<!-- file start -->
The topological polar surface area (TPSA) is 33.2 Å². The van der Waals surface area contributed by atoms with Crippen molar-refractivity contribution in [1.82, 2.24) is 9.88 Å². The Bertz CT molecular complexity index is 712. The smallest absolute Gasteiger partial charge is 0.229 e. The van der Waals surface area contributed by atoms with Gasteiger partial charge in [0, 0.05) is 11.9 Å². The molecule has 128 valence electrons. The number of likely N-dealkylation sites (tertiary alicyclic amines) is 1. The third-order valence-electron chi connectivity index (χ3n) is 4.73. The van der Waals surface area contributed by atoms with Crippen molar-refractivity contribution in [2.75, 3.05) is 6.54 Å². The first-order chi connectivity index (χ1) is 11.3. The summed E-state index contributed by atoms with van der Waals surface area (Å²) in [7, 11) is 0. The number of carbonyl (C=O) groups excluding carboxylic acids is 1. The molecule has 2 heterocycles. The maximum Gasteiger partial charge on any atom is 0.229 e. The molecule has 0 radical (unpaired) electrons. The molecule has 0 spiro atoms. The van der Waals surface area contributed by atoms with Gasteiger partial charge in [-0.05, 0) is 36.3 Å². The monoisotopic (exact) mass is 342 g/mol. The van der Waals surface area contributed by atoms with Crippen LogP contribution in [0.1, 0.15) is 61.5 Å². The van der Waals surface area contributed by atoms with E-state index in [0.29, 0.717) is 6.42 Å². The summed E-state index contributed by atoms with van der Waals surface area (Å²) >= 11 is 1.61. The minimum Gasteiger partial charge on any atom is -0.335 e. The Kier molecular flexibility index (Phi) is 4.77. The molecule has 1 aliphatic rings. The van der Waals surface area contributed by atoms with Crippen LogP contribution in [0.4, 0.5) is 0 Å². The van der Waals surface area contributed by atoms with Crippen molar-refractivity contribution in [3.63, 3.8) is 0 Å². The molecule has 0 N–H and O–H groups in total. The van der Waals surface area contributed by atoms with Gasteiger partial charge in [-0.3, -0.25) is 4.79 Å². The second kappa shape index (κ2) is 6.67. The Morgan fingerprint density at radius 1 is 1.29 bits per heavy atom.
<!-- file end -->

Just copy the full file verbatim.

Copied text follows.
The topological polar surface area (TPSA) is 33.2 Å². The van der Waals surface area contributed by atoms with Crippen molar-refractivity contribution in [1.82, 2.24) is 9.88 Å². The Bertz CT molecular complexity index is 712. The smallest absolute Gasteiger partial charge is 0.229 e. The van der Waals surface area contributed by atoms with Gasteiger partial charge in [0, 0.05) is 11.9 Å². The molecule has 128 valence electrons. The number of likely N-dealkylation sites (tertiary alicyclic amines) is 1. The third-order valence-electron chi connectivity index (χ3n) is 4.73. The van der Waals surface area contributed by atoms with Crippen molar-refractivity contribution in [2.75, 3.05) is 6.54 Å². The first-order chi connectivity index (χ1) is 11.3. The summed E-state index contributed by atoms with van der Waals surface area (Å²) in [7, 11) is 0. The number of carbonyl (C=O) groups excluding carboxylic acids is 1. The molecule has 2 heterocycles. The maximum Gasteiger partial charge on any atom is 0.229 e. The molecule has 0 radical (unpaired) electrons. The molecule has 0 spiro atoms. The van der Waals surface area contributed by atoms with Gasteiger partial charge in [-0.05, 0) is 36.3 Å². The monoisotopic (exact) mass is 342 g/mol. The van der Waals surface area contributed by atoms with Crippen LogP contribution in [0.1, 0.15) is 61.5 Å². The van der Waals surface area contributed by atoms with E-state index in [0.29, 0.717) is 6.42 Å². The summed E-state index contributed by atoms with van der Waals surface area (Å²) >= 11 is 1.61. The minimum Gasteiger partial charge on any atom is -0.335 e. The Kier molecular flexibility index (Phi) is 4.77. The molecule has 1 aliphatic rings. The van der Waals surface area contributed by atoms with Crippen LogP contribution in [0.4, 0.5) is 0 Å². The van der Waals surface area contributed by atoms with Crippen molar-refractivity contribution in [3.63, 3.8) is 0 Å². The molecule has 0 N–H and O–H groups in total. The van der Waals surface area contributed by atoms with Gasteiger partial charge in [-0.3, -0.25) is 4.79 Å². The second kappa shape index (κ2) is 6.67. The Morgan fingerprint density at radius 1 is 1.29 bits per heavy atom.